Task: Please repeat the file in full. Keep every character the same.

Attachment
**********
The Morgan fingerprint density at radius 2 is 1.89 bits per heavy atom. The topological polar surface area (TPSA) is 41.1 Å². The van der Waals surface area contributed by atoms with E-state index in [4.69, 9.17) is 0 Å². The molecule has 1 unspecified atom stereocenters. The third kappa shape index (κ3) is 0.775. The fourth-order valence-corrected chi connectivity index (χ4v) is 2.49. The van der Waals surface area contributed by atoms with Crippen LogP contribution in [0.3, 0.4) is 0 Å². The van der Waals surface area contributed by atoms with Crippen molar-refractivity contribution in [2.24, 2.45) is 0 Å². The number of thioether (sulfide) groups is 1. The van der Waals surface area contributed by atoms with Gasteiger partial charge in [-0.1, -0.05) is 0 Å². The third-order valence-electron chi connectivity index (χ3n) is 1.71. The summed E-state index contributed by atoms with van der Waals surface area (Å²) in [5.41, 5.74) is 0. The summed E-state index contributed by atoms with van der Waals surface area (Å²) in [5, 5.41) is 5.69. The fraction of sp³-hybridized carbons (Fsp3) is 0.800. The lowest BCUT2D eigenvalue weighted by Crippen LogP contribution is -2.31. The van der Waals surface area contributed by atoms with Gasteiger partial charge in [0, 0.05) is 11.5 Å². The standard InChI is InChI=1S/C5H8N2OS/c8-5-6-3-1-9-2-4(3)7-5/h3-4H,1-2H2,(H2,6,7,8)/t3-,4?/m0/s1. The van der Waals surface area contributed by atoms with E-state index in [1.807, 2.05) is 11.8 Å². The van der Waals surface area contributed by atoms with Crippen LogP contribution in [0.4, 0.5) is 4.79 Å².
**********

The Morgan fingerprint density at radius 2 is 1.89 bits per heavy atom. The topological polar surface area (TPSA) is 41.1 Å². The van der Waals surface area contributed by atoms with E-state index in [4.69, 9.17) is 0 Å². The molecule has 1 unspecified atom stereocenters. The third kappa shape index (κ3) is 0.775. The fourth-order valence-corrected chi connectivity index (χ4v) is 2.49. The van der Waals surface area contributed by atoms with Crippen LogP contribution in [0.3, 0.4) is 0 Å². The van der Waals surface area contributed by atoms with Crippen molar-refractivity contribution in [2.24, 2.45) is 0 Å². The number of thioether (sulfide) groups is 1. The van der Waals surface area contributed by atoms with Gasteiger partial charge in [-0.1, -0.05) is 0 Å². The third-order valence-electron chi connectivity index (χ3n) is 1.71. The summed E-state index contributed by atoms with van der Waals surface area (Å²) in [5.41, 5.74) is 0. The summed E-state index contributed by atoms with van der Waals surface area (Å²) in [5, 5.41) is 5.69. The fraction of sp³-hybridized carbons (Fsp3) is 0.800. The lowest BCUT2D eigenvalue weighted by Crippen LogP contribution is -2.31. The van der Waals surface area contributed by atoms with Gasteiger partial charge in [0, 0.05) is 11.5 Å². The standard InChI is InChI=1S/C5H8N2OS/c8-5-6-3-1-9-2-4(3)7-5/h3-4H,1-2H2,(H2,6,7,8)/t3-,4?/m0/s1. The van der Waals surface area contributed by atoms with E-state index in [1.807, 2.05) is 11.8 Å². The van der Waals surface area contributed by atoms with Crippen LogP contribution in [0.4, 0.5) is 4.79 Å².